THOREAU, Henry David (1817-1862). Autograph manuscript, a 2-page leaf from the original manuscript of Walden (published Boston, 1854), n.p., n.d. [proobably 1846-1849]. 2 pages, oblong (part of a larger sheet), 115.9 x 190.5 mm, in ink on light blue paper, neatly inlaid.
A LEAF FROM THE ORIGINAL MANUSCRIPT OF THOREAU'S WALDEN: ONE OF A FEW STILL IN PRIVATE OWNERSHIP
Thoreau's working methods during his nine-years laborious composition of Walden (from 1846 to 1854), are of considerable interest. "Instead of compiling a large and amorphous draft [as he did for A Week on the Concord and Merrimack Rivers (1849)], for Walden [Thoreau] eventually wrote a series of drafts, each one overlapping, but not duplicating, its predecessors and extending the book's dimensions...The early drafts (1846-1849) coincide with his writing of A Week; thus, some of the notebooks and lecture fragments contain interchangeable portions of the two texts..." (William L. Howarth in The Writings of Henry David Thoreau, Princeton, 1971, vol. 5, p. 184). Portions of the manuscript of Walden are very rare on the market, even though Thoreau generated at least seven separate drafts, totaling 630 pages. All but a very few of these are in the Huntington Library. William L. Howarth, The Literary Manuscripts of Henry David Thoreau (1974), locates 18 leaves in permanent institutional collections. A small handful of leaves including this one were bound into sets of the Thoreau Manuscript Edition; at least half of these or better are now held in institutions. Only a tiny percentage of Walden leaves remain in private hands.
The Thoreau editors confirm that the present leaf was "probably part of one of the early drafts" of Walden. A version of the text on the recto ("It is very natural"), is also known in Thoreau's second draft at the Huntington; the text on the verso, however ("goes lumber...") IS ONLY KNOWN FROM THIS MANUSCRIPT.
This portion is an extended imaginative meditation on the nature of trade and the many commodities and tools of human commerce, including the railroads. Thoreau writes: "[Commerce is unexpectedly confident and serene, alert, adventurous, and unwearied.] It is very natural withal -- far more than many fantastic enterprises and sentimental experiments--and hence its singular success. I am refreshed and expanded when the freight train rattles past me on the rail-road and I smell the stores which go dispensing their odors all the way from Long Wharf [in Boston] & the Ashelot ["Lake Champlain" in the published book] -- reminding me of foreign parts--of coral reefs and the Indian Ocean and tropical climes & the extent of the globe. I feel more like [a citizen of the world at the sight of the palm leaf] [verso] [Here] goes lumber from the Maine woods which did not go out to sea in the last freshet, risen four dollars on the thousand because of what did go out or was split up. Maine spruce, cedar, 1st, 2nd 3rd & 4th in quality, to wave over the bear and moose and caribou. Next rolls Thomaston lime -- a prime lot which will get far among the hills before it gets slaked -- These rags in bales, of all [hues and qualities, the lowest condition to which cotton and linen descend, the final result of dress]."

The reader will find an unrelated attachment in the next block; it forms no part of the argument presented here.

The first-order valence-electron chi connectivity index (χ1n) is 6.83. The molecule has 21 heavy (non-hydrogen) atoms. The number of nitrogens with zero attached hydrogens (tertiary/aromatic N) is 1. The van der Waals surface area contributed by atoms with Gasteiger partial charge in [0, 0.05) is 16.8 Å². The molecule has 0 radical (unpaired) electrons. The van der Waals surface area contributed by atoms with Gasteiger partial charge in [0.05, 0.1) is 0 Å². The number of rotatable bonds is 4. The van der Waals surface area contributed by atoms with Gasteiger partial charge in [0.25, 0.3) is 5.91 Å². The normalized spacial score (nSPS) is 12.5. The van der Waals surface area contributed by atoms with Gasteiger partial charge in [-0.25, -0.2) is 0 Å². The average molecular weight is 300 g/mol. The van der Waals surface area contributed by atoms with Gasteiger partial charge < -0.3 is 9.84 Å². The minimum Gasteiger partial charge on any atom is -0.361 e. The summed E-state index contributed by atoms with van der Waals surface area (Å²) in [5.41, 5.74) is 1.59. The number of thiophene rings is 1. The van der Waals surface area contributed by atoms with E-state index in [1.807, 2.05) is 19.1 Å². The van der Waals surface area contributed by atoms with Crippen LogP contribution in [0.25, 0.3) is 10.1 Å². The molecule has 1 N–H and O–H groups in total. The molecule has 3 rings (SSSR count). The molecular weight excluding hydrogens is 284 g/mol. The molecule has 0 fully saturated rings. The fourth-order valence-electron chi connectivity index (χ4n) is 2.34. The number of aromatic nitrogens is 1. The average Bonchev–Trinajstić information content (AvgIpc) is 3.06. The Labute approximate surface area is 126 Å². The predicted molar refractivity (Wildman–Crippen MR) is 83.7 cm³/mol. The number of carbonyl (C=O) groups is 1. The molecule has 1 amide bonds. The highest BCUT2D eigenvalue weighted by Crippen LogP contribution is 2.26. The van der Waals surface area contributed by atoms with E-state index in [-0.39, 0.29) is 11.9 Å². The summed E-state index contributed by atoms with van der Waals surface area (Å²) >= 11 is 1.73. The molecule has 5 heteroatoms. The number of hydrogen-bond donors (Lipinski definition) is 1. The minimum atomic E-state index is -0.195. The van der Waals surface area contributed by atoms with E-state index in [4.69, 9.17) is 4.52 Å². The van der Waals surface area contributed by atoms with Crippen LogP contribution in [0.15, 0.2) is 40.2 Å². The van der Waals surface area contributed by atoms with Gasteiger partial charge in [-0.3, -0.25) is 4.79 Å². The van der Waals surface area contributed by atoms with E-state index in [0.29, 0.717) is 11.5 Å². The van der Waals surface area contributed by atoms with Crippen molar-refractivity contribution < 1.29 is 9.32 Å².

Published, with some differences, in Walden, ed. J. Lyndon Shanley (Princeton: PUP, 1971), pp. 119-120. We are grateful to Elizabeth Witherall, Editor-in-Chief of The Writings of Henry D. Thoreau for assistance in the cataloguing of this lot.